The result of the technological evolution of the web is a drastic increase of participatory culture among internet users. Henry Jenkins (MIT TechTV, 2008) clearly outlines the salient features of the participatory culture:
Figure 1. Jenkins explains participatory culture
In an earlier work, Jenkins, Clinton, Purushotma, Robison, and Weigel (2006) describe participatory culture in much the same way:
A participatory culture is a culture with relatively low barriers to artistic expression and civic engagement, strong support for creating and sharing one’s creations, and some type of informal mentorship whereby what is known by the most experienced is passed along to novices. A participatory culture is also one in which members believe their contributions matter, and feel some degree of social connection with one another (at the least they care what other people think about what they have created). (p. 3)
These low barriers on sites such as Twitter allow students in the participatory culture to easily enter into discourse communities surrounding a wide range of topics. Upon entering that community, users are able to contribute their own ideas and learn more about a variety of topics from other users. Not only does this participatory culture develop some of the skills that students need in the 21st century (Jacobs, 2012), it is a culture students are already a part of and a concept that they are comfortable with. Students operate within a participatory culture that supports and reinforces their participation; it is an expectation of theirs that they can consume and produce (also known as “prosume”), and it is therefore an expectation that they can participate in a number of aspects of society through their use of technology. Because of participatory culture, young people are reaching out into the world and attempting to interact with a wide range of organizations, people, companies, etc. Thus, it is a culture that is based on interaction. It is this highly valued interaction and participation that can be enhanced and focused through the use of Twitter.
Within the context of a participatory culture, one of the ways in which Twitter can be examined is through the tradition of Activity Theory (Engeström, 1987; Russell, 1995; Kain & Wardle, 2005). Activity Theory, originally a psychological theory developed by Vygotsky and Leontiev in 20th century Russia, examines people’s social interactions through their use of tools within activity systems (Cole and Engeström, 1993, p. 6). In Activity Theory’s most basic form (also known as first-generation), Subjects—those that participate in the activity—direct their activities towards Motives—including immediately attainable Objects and ongoing Outcomes—using Tools—both physical and non-physical (Cole & Engeström, 1993, p. 5). Because of the interrelated nature of subjects, objects/motives, and tools, Activity Theory requires that the entire system be understood holistically, as it is the system itself and the larger cultural structure in which it acts, more than simply the individual, that is the focus. Activity Theory is a valuable framework to analyze and understand how different activity systems work and interact in the world. Additionally, Activity Theory has been used in pedagogical approaches to writing different genres (Russell, 1997) as well as approaches to analyzing texts (Kain & Wardle, 2009).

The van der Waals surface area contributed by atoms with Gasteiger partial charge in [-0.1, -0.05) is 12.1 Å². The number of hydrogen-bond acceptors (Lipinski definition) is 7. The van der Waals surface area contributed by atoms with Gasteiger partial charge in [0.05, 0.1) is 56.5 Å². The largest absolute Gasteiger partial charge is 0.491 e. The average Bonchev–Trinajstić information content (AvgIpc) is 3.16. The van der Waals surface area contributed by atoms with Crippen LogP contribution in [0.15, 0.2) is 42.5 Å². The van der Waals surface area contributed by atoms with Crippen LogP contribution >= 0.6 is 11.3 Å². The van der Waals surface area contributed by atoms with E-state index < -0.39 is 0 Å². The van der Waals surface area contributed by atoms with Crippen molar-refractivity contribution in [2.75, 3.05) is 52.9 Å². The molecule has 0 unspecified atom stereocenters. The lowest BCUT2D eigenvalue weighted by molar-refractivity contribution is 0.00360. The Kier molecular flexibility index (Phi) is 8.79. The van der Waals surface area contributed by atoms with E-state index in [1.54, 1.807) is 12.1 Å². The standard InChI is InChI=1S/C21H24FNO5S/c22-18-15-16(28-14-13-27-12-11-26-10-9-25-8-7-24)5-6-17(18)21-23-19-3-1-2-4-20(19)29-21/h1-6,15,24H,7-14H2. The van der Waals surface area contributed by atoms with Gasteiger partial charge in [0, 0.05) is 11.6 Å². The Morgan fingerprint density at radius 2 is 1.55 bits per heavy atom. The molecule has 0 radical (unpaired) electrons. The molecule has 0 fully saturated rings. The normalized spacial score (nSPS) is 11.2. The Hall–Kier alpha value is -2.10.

The study presented in this webtext operates from the premise that Twitter is an activity system that has as one of its object/motives the connection of activity systems (see Figure 3); by bringing Twitter into the classroom, educators may have a constructive and relatively simple tool to bridge university and societal (with an emphasis on professional) activity systems.
Figure 3. Simplified version of relevant activity systems
In other words, Twitter may be able to act (and perhaps already is acting) as mediation between “boundary activity systems” in which students are “‘enrolled’ in the university and, simultaneously, the genre circulation…of some disciplinary activity system(s)” (Russell, 1997, p. 529). Charles Bazerman (1998) argues that achieving the mediation between university and professional activity systems is also vitally important. He suggests, “students and professionals need to develop as active, reactive, and proactive members of their communities” (p.p. 67-68). Twitter, as a result of the interaction inherent in a Web 2.0 within a participatory culture, facilitates the activity, reactivity, and proactivity in its members and thereby leads to the bridging of university and societal activity systems.